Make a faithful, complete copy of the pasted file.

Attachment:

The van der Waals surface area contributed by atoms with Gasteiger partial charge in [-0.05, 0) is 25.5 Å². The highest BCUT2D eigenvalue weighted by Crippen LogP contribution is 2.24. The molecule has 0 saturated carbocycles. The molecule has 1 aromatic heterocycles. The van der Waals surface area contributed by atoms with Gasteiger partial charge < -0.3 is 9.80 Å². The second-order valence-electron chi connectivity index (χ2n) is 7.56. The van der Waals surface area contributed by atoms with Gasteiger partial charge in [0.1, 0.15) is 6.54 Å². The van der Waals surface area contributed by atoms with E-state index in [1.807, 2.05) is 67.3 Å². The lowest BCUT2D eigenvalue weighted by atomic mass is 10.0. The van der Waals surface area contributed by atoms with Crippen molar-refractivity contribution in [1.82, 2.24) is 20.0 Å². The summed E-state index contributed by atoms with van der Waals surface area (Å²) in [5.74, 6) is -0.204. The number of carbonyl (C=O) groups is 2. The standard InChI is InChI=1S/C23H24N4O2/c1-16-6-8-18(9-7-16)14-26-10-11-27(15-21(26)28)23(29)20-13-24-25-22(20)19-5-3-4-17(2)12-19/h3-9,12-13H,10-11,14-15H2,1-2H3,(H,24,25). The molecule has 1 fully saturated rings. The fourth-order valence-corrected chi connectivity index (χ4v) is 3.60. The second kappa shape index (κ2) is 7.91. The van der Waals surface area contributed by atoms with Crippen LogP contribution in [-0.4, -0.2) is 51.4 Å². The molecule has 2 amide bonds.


The van der Waals surface area contributed by atoms with Gasteiger partial charge in [-0.05, 0) is 25.5 Å². The highest BCUT2D eigenvalue weighted by Crippen LogP contribution is 2.24. The molecule has 0 saturated carbocycles. The molecule has 1 aromatic heterocycles. The van der Waals surface area contributed by atoms with Gasteiger partial charge < -0.3 is 9.80 Å². The second-order valence-electron chi connectivity index (χ2n) is 7.56. The van der Waals surface area contributed by atoms with Gasteiger partial charge in [0.1, 0.15) is 6.54 Å². The van der Waals surface area contributed by atoms with E-state index in [1.807, 2.05) is 67.3 Å². The lowest BCUT2D eigenvalue weighted by atomic mass is 10.0. The van der Waals surface area contributed by atoms with Crippen molar-refractivity contribution in [1.82, 2.24) is 20.0 Å². The summed E-state index contributed by atoms with van der Waals surface area (Å²) in [5.74, 6) is -0.204. The number of carbonyl (C=O) groups is 2. The standard InChI is InChI=1S/C23H24N4O2/c1-16-6-8-18(9-7-16)14-26-10-11-27(15-21(26)28)23(29)20-13-24-25-22(20)19-5-3-4-17(2)12-19/h3-9,12-13H,10-11,14-15H2,1-2H3,(H,24,25). The molecule has 1 fully saturated rings. The fourth-order valence-corrected chi connectivity index (χ4v) is 3.60. The second kappa shape index (κ2) is 7.91. The van der Waals surface area contributed by atoms with Crippen LogP contribution in [-0.4, -0.2) is 51.4 Å². The molecule has 2 amide bonds.